Solar and Wind power are growing very fast now and lithium battery-based energy storage facilities will provide the next step for the integration of this power sources into the smart grid. Elon Musk with Tesla Gigafactory is in the picture again here as well.
Lithium Batteries Gigafactory: Why Morgan Stanley Is Betting That Tesla Will Kill Your Power Company
Morgan Stanley is very vocal about the coming disruption to trillion dollar industries. Cheaper lithium batteries will enable not only mass market for electric cars, but the distributed power generation. Wind and solar power can be used with the existing grid. Every household potentially becomes the power plant and you can use this power for your own electric car.
World's largest lithium-ion battery to be built in Southern California, dwarfs previous installations
Battery power AES Southland has announced a contract with Southern California Edison to deliver a 400MW lithium ion battery-based energy storage facility that will be capable of providing 100MW of power for a total of four hours. For comparison, when the State Grid Corporation of China teamed up with electric car manufacturer BYD to build the largest battery in the world, the stated capacity was 36MWh — less than 1/10 the size of the SCE facility.
That gap is so large it seems ridiculous, yet all available points to this new facility as one of the largest, if not thelargest lithium-ion battery storage facilities in the entire world.
For all that, the new plant is just a fraction of the total generative capability that SCE selected from the proposed solutions. AES will also provide a 1284MW worth of cycle-gas fired generation capability, with other solutions contributing roughly 600MW. Total capacity to be built out is 1,892MW across 63 contracts. Of that amount, only 44MW is classified as renewable according to SCE’s own website.
The real significance of the AES announcement is that this battery is apparently being bought to replace older gas peaker plants. Typically, older gas plants are repurposed to provide peak generation (hence the “peaker” nickname). Because these plants are only operated occasionally, they have extremely high costs and take time to spin up. Oftentimes these are older, less efficient plants as well — all of which contributes to the high cost of peak power. SCE isn’t abandoning peak power generative capacity, but only 98MW of the 1,891MW total will be peaker plants.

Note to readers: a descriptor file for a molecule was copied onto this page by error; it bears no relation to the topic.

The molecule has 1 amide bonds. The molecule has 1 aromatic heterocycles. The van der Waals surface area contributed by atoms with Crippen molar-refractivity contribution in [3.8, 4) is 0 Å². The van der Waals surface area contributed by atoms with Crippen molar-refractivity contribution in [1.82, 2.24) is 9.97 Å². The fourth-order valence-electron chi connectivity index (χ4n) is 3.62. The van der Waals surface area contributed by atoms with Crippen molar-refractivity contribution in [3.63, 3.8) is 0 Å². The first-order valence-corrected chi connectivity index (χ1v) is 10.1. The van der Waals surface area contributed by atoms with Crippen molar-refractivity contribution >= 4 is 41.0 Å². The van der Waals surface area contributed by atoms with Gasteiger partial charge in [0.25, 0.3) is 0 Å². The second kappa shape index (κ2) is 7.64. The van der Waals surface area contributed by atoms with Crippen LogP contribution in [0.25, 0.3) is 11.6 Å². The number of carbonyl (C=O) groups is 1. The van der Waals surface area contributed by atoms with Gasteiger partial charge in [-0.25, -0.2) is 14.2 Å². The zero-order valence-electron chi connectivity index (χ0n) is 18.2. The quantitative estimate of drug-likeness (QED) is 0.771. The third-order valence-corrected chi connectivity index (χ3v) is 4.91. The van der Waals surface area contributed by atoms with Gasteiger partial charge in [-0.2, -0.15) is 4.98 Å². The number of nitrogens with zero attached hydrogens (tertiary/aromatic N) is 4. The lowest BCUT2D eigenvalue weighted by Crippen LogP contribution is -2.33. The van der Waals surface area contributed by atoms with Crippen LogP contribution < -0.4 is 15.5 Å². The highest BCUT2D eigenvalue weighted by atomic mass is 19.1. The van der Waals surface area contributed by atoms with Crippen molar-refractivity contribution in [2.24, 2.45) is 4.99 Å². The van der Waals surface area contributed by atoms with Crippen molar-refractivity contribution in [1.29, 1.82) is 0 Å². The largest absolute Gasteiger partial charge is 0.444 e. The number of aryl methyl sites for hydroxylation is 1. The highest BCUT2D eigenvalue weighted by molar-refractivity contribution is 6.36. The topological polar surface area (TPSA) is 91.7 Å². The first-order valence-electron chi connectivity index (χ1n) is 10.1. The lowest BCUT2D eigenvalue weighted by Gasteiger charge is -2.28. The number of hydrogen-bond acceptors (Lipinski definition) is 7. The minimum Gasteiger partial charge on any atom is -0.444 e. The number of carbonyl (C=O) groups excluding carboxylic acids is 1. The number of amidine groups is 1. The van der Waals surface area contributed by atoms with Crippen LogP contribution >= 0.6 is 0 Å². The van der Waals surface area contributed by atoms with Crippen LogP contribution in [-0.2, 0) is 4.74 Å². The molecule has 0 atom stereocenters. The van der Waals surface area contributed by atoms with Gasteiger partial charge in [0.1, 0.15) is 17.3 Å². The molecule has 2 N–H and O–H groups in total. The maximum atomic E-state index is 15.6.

The idea behind using a 100MW battery as a buffer is that it can offset the need for expensive peak power generation. 400MW isn’t really large enough to feed an area the size of SCE’s distribution grid, but it is sufficient to buffer conventional supplies at peak load and reduce operating costs.
Battery sizes set to boom
This installation isn’t set to come online until 2021, but all indications are that this will be one of the largest lithium-ion installations in North America. Given that 30-40MW projects were hailed as the largest in the world as recently as two years ago, while the largest battery installation in the world was capable of providing 40MW for just seven minutes back in the early 2000s, it’s clear that we’re about to see an explosion in total battery capacity. Hybrid grids are also becoming common.
What’s less clear is whether or not lithium-ion batteries are the right tool to drag ourselves away from dependence on coal, gas, and oil. While they’re currently a “best we’ve got” solution, the fact is, the energy density and specific energy of lithium-ion batteries is terrible in comparison to almost everything.
There’s definitely a market for lithium-ion as a partial replacement for peaker plants, but the of using it in conjunction with wind and solar power are dubious at large scale. SCE’s own bid makes this point — while the order pulls together a variety of energy sources to achieve its goals, the overwhelming majority of the power is created using natural gas. Solar power and battery reserves are a fraction of the total energy. ExtremeTech."